Maritime security fleet grows

3 cargo ships are renamed, reflagged as U.S. vessels in Dundalk ceremony


Three commercial cargo ships traded in their Norwegian and Swedish flags for the Stars and Stripes - and picked up the new American names Courage, Honor and Integrity - during a ceremony in Baltimore yesterday as part of a federal effort to lock up enough domestic vessels to haul military gear overseas during wars and emergencies.

Without enough of its own ships to ferry goods, the government has encouraged the commercial ocean lines to reflag and supplement its fleet. The three ships, owned by American Roll-On Roll-Off Carriers of Montvale, N.J., also known as ARC, are the most to be reflagged at one time, the company and government officials said.

"It's a good deal for the government," said Raymond Ebeling, president and chairman of ARC before the renaming ceremony at the port of Baltimore's Dundalk Marine Terminal, where the company and its Scandinavian sister line Wallenius Wilhelmsen are the biggest customers. "They have the right to come take the ship when they need it."

Ebeling said it's also a good deal for ARC. The company gets a $2.6 million subsidy per ship to offset the cost of more expensive U.S. crews and it gets a steady stream of government businesses.

ARC will add the three new ships to the five it already operates. They will be filled with military goods and reconstruction equipment, and when there is room, the ships will also carry regular commercial cargo such as cars and farm equipment to regularly scheduled destinations.

The ships have contracts under the U.S. Maritime Security Program, which was recently expanded to 60 vessels from 47 by Congress.

The contracts went to 11 companies and run from tomorrow through 2016.

Defense officials were facing a problem because the number of U.S.-flagged vessels and crews were dropping because of regulations for workers and security that had made foreign ownership easier and cheaper.

The government tries to avoid contracting with foreign-flagged ships for sensitive military cargo.

Officials argued to Congress that there weren't enough active military ships, or so-called Ready Reserve ships - empty vessels docked around the nation and world that have no crews.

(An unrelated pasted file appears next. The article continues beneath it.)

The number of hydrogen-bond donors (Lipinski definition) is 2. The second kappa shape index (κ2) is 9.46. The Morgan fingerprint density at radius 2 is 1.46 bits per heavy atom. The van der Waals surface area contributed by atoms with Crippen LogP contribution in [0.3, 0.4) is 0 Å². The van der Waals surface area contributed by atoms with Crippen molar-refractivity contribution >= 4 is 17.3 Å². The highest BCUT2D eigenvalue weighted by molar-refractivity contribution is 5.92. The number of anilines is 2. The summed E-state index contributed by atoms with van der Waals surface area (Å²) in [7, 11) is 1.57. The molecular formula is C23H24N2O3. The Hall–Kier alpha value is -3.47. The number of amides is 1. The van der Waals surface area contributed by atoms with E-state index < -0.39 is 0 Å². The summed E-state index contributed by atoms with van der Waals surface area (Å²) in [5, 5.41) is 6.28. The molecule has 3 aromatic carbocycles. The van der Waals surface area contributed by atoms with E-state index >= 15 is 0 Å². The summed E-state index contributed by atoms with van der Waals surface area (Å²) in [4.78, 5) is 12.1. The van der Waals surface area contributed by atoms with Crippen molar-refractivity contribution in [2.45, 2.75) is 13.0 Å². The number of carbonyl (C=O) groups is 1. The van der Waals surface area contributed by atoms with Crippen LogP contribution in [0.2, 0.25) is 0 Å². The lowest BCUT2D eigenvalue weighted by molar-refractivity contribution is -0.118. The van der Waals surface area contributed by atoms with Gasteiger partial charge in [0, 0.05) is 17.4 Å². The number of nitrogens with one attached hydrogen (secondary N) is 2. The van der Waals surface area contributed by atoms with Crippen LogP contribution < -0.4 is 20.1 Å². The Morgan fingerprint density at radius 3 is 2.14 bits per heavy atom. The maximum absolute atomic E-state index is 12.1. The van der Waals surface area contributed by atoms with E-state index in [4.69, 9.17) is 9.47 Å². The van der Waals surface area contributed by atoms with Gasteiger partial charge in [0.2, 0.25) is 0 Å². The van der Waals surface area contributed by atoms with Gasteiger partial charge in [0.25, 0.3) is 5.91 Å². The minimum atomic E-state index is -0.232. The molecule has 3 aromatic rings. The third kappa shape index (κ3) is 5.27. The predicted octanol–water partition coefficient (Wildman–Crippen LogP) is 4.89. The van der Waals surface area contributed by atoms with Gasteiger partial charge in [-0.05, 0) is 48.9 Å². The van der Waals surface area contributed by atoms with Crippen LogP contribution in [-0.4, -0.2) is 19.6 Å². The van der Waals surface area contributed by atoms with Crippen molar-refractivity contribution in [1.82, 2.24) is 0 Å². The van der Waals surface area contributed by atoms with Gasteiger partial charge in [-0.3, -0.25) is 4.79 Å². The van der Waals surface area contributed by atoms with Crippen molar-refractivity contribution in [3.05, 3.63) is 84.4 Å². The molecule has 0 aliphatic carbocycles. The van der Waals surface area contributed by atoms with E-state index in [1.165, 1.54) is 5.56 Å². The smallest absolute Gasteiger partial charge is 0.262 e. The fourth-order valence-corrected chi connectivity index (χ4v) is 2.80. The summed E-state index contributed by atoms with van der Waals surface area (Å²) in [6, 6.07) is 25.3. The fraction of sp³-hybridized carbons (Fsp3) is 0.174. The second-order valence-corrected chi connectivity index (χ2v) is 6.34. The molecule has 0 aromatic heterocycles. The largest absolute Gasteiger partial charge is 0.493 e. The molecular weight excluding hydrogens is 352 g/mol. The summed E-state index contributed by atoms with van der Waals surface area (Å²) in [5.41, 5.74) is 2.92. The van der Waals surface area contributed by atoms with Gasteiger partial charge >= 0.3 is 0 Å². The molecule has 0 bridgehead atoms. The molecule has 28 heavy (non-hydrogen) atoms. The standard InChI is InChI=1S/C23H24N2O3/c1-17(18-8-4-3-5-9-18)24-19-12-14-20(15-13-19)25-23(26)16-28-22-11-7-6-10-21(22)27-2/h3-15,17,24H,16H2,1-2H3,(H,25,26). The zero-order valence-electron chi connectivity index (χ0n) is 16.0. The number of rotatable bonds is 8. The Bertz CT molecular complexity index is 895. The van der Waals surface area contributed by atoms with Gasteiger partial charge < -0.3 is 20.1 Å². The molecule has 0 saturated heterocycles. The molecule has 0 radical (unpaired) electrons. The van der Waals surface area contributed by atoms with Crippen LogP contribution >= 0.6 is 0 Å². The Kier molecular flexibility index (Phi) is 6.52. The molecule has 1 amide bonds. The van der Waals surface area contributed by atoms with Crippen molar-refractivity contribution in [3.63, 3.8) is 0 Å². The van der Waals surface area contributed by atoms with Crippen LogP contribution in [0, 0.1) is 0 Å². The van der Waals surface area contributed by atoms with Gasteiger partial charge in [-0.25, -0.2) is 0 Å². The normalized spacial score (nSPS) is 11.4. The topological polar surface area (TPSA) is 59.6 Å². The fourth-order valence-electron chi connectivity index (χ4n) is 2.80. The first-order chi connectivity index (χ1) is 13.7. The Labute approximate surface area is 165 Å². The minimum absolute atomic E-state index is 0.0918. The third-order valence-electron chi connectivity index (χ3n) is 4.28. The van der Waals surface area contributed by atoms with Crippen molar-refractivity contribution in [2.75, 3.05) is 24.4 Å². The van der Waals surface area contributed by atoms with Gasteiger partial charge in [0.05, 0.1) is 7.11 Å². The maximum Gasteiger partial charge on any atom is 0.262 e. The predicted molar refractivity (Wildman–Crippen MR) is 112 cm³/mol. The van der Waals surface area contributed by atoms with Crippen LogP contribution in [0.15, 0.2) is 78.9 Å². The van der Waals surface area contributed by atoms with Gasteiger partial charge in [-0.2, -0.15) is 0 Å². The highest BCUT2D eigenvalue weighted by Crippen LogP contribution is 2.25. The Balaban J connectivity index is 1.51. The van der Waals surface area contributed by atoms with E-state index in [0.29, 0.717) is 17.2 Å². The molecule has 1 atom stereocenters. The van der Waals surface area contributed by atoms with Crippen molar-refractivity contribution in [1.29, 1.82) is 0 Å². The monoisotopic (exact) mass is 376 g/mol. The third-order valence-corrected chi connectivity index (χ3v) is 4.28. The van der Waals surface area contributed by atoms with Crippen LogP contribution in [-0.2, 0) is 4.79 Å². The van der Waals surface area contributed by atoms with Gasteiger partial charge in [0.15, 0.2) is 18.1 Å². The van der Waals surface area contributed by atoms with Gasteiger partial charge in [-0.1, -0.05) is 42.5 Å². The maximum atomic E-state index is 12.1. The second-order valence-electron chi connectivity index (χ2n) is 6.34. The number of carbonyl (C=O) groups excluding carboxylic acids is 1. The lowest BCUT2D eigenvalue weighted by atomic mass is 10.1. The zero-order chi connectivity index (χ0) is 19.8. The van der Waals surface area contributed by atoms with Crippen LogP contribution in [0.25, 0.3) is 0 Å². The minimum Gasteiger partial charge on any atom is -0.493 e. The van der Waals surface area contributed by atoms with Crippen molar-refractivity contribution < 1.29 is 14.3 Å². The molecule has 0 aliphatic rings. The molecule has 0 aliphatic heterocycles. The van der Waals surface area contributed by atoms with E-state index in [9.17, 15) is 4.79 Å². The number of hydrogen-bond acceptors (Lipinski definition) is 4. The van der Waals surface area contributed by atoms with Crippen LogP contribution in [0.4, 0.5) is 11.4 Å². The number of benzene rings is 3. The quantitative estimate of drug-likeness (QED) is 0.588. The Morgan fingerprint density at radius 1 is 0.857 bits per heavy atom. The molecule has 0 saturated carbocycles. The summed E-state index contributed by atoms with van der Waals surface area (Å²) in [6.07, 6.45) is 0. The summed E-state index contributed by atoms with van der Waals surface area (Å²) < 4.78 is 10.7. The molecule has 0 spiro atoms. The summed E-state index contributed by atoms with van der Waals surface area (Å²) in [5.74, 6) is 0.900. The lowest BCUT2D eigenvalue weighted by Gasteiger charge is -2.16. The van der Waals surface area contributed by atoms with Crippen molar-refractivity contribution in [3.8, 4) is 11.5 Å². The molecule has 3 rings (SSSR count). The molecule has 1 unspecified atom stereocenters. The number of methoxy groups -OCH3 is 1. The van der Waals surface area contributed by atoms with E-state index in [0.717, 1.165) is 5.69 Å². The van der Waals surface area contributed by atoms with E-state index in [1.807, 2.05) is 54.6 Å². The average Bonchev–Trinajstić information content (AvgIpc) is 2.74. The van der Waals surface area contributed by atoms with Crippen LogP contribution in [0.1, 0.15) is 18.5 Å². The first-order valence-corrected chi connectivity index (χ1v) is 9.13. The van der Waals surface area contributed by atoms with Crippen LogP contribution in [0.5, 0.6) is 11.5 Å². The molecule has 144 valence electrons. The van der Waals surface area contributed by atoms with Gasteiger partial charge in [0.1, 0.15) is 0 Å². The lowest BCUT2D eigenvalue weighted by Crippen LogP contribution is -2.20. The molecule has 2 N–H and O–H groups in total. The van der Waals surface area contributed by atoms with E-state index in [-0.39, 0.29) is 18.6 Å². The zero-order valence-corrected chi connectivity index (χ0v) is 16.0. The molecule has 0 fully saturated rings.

Only some of those ships are now being used by the military because there aren't enough American seafarers to crew them all.

The commercial ships have crews and regular routes that can be altered to fit the government's needs.

ARC will now sail five ships to Europe and three to the Mideast. All the ships will call on Baltimore, bringing "a lot of extra business," Ebeling said. A spokeswoman for the port said it was too soon to tell how much more business would come. The ceremony yesterday was held in the cargo hold of the Integrity, a 13-year-old, 653-foot-long "ro-ro" ship.

It can carry equipment that can roll on and roll off the ship, such as farm and construction equipment. The hulking ship did not move as the wind blew outside and the rain came down. Three model anchors were christened in place of the three ships in front of a group of port officials, port-related businessmen and members of the military that will rely on the commercial vessels.

Defense officials said the ships will not only be used for military purposes but for humanitarian operations. The ships, for example, have been used to quickly bring aid to victims of natural disasters such as the Asian tsunami last year.

"This is a critical expansion of our nation's maritime capabilities," said Gen. Norton A. Schwartz, commander of the U.S. Transportation Command, which manages global air, land and sea transportation for the Defense Department. "This is how the vast majority of things get moved."

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